* One-day delay due to thruster problem
* Carries food, equipment, science experiments
* Return to Earth slated for March 25
By Irene Klotz
CAPE CANAVERAL, Fla., March 3 A SpaceX Dragon
cargo capsule overcame a potentially mission-ending technical
problem to make a belated but welcome arrival at the
International Space Station on Sunday.
Astronauts aboard the outpost used the station's robotic arm
to pluck the capsule from orbit at 5:31 a.m. EST/1031 GMT as the
ships sailed 250 miles (400 km) over northern Ukraine.
Flight controllers at NASA's Mission Control in Houston then
stepped in to drive the capsule to its berthing port on the
station's Harmony connecting node. Docking occurred at 8:44 a.m.
The Dragon capsule, loaded with more than 2,300 pounds
(1,043 kg) of science equipment, spare parts, food and supplies,
blasted off from Cape Canaveral Air Force Station in Florida on
Friday aboard a SpaceX Falcon 9 rocket for the second of 12
planned supply runs for NASA.
SpaceX is the first private company to fly to the station, a
$100 billion project of 15 nations.
Dragon was to have arrived at the station on Saturday but a
problem with its thruster rocket pods developed soon after
reaching orbit. Engineers sent commands for Dragon to flip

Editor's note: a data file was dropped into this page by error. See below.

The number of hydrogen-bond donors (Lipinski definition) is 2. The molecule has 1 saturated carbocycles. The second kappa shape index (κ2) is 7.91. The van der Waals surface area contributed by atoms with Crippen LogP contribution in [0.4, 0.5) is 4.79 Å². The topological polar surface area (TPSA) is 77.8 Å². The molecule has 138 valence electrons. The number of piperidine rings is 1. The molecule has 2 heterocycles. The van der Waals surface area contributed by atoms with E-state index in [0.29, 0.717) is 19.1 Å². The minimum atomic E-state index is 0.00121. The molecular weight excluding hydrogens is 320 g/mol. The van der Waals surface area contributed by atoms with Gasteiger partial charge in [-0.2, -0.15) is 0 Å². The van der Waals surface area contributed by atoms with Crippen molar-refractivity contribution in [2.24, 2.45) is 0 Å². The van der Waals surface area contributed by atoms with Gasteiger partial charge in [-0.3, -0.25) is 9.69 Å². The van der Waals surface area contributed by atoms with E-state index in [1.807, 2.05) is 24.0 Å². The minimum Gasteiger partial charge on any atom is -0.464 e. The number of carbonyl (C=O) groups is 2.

valves and clear any blockage in a pressurization line in an
attempt to salvage the mission.
By Friday evening, Dragon had fired its thruster rockets to
raise its altitude and begin steering itself to rendezvous with
The orbital ballet ended when station commander Kevin Ford,
working from a robotics station inside the outpost, grabbed the
capsule with the station's robot arm.
"As they say, it's not where you start but where you finish
that counts. You guys really finished this one on the mark,"
Ford radioed to Dragon's flight control team in Hawthorne,
California, and NASA's Mission Control in Houston.
"What a fantastic day," Ford said.
Once Dragon's hatch is open, the station crew will spend the
next several days unpacking the food, clothing, supplies and
science experiments from the capsule. The research includes
studies on plant seedlings, mouse stem cells and combustion in
SpaceX also sent the crew a gift of fresh fruit from an
employee's father's orchard, company president Gwynne Shotwell
Ground controllers will use the station's robot arm again on
Wednesday to unpack equipment for a future spacewalk that is
stowed in Dragon's unpressurized trunk.
Once the capsule is unloaded, the crew will begin refilling
it with 3,000 pounds (1,361 kg) of unneeded and broken equipment
and science samples for analysis on Earth.
Dragon is the only station freighter that makes return
trips, a critical service that was lost after the U.S. shuttle
program ended in 2011. Cargo ships flown by Russia, Europe and
Japan incinerate in the atmosphere after leaving the station
Dragon's departure and parachute splashdown in the Pacific
Ocean is scheduled for March 25.
Dragon's flight is the second of 12 missions for privately
owned Space Exploration Technologies, known as SpaceX, under a
$1.6 billion NASA contract. Following a successful test flight
to the space station in May 2012, SpaceX conducted its first
supply run to the orbital outpost in October.
A second firm, Orbital Sciences Corp is due to debut
its freighter this year.
NASA turned to private companies for delivering supplies to
the station following the retirement of its shuttle fleet. The
agency hopes to buy rides commercially for its astronauts as
well beginning in 2017.